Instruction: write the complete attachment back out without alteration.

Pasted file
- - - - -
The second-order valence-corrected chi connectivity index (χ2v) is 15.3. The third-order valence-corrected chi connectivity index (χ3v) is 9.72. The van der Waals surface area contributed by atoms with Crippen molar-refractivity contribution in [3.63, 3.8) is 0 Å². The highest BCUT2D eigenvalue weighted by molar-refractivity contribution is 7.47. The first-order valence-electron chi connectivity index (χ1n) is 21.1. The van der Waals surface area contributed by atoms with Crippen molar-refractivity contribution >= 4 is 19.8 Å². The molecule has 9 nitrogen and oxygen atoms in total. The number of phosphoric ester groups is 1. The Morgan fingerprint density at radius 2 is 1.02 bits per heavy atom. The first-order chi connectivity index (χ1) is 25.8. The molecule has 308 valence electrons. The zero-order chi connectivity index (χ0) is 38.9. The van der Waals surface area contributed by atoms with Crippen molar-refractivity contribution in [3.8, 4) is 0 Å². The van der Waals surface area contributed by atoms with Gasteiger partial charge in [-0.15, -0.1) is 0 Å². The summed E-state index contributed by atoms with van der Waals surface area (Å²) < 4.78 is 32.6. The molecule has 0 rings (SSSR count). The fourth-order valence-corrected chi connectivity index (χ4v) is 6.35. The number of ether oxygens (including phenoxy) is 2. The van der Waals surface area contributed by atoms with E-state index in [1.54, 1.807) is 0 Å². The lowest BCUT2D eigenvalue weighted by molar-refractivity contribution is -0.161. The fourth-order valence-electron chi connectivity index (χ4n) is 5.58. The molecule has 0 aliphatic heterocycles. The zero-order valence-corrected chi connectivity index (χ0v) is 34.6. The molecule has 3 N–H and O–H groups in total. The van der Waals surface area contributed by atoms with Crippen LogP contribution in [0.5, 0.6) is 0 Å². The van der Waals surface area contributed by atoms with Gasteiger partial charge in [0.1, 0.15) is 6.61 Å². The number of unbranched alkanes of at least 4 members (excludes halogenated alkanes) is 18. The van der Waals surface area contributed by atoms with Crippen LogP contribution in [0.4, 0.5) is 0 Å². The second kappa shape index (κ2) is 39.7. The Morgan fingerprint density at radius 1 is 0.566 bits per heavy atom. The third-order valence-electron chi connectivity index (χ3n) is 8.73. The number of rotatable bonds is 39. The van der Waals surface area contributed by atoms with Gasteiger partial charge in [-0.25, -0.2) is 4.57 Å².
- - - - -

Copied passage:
The second-order valence-corrected chi connectivity index (χ2v) is 15.3. The third-order valence-corrected chi connectivity index (χ3v) is 9.72. The van der Waals surface area contributed by atoms with Crippen molar-refractivity contribution in [3.63, 3.8) is 0 Å². The highest BCUT2D eigenvalue weighted by molar-refractivity contribution is 7.47. The first-order valence-electron chi connectivity index (χ1n) is 21.1. The van der Waals surface area contributed by atoms with Crippen molar-refractivity contribution >= 4 is 19.8 Å². The molecule has 9 nitrogen and oxygen atoms in total. The number of phosphoric ester groups is 1. The Morgan fingerprint density at radius 2 is 1.02 bits per heavy atom. The first-order chi connectivity index (χ1) is 25.8. The molecule has 308 valence electrons. The zero-order chi connectivity index (χ0) is 38.9. The van der Waals surface area contributed by atoms with Crippen molar-refractivity contribution in [3.8, 4) is 0 Å². The van der Waals surface area contributed by atoms with Gasteiger partial charge in [-0.15, -0.1) is 0 Å². The summed E-state index contributed by atoms with van der Waals surface area (Å²) < 4.78 is 32.6. The molecule has 0 rings (SSSR count). The fourth-order valence-corrected chi connectivity index (χ4v) is 6.35. The number of ether oxygens (including phenoxy) is 2. The van der Waals surface area contributed by atoms with E-state index in [1.54, 1.807) is 0 Å². The lowest BCUT2D eigenvalue weighted by molar-refractivity contribution is -0.161. The fourth-order valence-electron chi connectivity index (χ4n) is 5.58. The molecule has 0 aliphatic heterocycles. The zero-order valence-corrected chi connectivity index (χ0v) is 34.6. The molecule has 3 N–H and O–H groups in total. The van der Waals surface area contributed by atoms with Crippen LogP contribution in [0.5, 0.6) is 0 Å². The van der Waals surface area contributed by atoms with Gasteiger partial charge in [0.1, 0.15) is 6.61 Å². The number of unbranched alkanes of at least 4 members (excludes halogenated alkanes) is 18. The van der Waals surface area contributed by atoms with Crippen LogP contribution in [0.4, 0.5) is 0 Å². The second kappa shape index (κ2) is 39.7. The Morgan fingerprint density at radius 1 is 0.566 bits per heavy atom. The third-order valence-electron chi connectivity index (χ3n) is 8.73. The number of rotatable bonds is 39. The van der Waals surface area contributed by atoms with Gasteiger partial charge in [-0.25, -0.2) is 4.57 Å².